Major Drug Enterprise
Instead of spending millions trying to prohibit drug use/smuggling, why not make billions taxing the drugs already being used legally and illegally? History has shown that drug prohibition reduces neither use nor abuse. After a rapist is arrested, there are fewer rapes; however after a drug dealer is arrested, neither the supply nor the demand for drugs is seriously changed. The arrest merely creates a job opening for an endless stream of drug entrepreneurs who will take huge risks for the sake of enormous profit. It has been said that “no drug, not even alcohol, causes the fundamental ills of society. If we were looking for the source of our troubles in society, we shouldn't test people for drugs, we should test them for stupidity, ignorance, greed and love of power.”
For thousands of years, most drugs including marijuana morphine, and cocaine, were produced, sold and consumed legally. It was not until the early 20th century, under an initiative led by American missionaries and temperance groups, that the concept of a global prohibition of drugs took hold. Even then, many countries, particularly drug-producing ones, were reluctant to embrace prohibition. Opponents predicted that criminalizing drug use would never eliminate demand and the cost of banning would fall excessively on them. They were right. The U.S. and Europe should rethink their drug policy, not only for marijuana but all the other drugs too.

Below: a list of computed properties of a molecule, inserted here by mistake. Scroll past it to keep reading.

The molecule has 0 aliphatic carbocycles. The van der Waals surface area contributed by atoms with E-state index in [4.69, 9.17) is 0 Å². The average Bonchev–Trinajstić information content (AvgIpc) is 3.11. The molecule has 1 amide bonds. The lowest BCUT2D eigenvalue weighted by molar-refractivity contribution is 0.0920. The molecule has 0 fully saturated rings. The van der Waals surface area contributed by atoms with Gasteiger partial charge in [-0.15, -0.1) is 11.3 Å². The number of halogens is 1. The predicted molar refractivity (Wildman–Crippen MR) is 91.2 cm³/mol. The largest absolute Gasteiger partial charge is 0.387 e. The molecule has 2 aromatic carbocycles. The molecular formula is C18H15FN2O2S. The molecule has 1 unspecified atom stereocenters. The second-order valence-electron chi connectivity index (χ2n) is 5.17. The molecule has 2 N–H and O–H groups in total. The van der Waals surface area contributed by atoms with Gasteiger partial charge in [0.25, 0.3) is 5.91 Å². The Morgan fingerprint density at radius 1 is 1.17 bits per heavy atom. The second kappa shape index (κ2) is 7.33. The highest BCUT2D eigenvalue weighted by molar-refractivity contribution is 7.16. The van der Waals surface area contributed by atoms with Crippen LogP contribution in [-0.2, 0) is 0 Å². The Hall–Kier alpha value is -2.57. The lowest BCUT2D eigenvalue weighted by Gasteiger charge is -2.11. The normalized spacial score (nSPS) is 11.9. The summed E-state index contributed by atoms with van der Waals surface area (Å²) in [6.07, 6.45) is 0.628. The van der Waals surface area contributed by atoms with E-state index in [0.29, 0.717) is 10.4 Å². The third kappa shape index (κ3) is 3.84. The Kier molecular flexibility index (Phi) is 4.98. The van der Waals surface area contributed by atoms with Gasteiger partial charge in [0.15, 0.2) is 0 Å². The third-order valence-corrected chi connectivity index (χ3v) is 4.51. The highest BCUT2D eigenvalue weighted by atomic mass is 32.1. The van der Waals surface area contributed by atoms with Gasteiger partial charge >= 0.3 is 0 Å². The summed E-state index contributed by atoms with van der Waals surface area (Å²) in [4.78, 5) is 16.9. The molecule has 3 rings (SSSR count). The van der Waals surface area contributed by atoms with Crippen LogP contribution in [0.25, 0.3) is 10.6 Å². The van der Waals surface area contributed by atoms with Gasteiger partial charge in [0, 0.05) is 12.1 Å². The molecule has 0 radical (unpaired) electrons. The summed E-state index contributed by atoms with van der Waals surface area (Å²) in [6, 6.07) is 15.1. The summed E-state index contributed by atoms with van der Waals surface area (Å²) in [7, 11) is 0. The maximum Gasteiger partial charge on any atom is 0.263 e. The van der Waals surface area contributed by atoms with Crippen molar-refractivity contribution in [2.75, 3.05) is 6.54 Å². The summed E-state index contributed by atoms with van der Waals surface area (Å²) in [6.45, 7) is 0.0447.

Prohibition costs taxpayers tens of billions of dollars every year, yet 40 years and some 40 million arrests later, drugs are cheaper, more potent and far more widely used than at the beginning of this futile crusade. Forty-two percent of Americans age 12 or older have used marijuana at some point, according to a 2011 survey by the U.S. Substance Abuse and Mental Health Services Administration. Even Obama “AMERICA’S PRESIDENT,” has said he used marijuana when he was young (Reilly). Now more than half of Americans support the...
Cited: Franklin, Neill. “Why legalize drugs.” http://www.leap.cc/about/why-legalize- drugs/. Law Enforcement Against Prohibition.“n.d”.Website. 9, September 2013.
Reilly, Ryan. “Marijuana Legalization Would Promote Drug Use, DEA Contends.”http://www.huffingtonpost.com/2013/01/23/marijuana-legalization_n_2535031.html. Huffington Post. January 24,2013.Website.9, September 2013.
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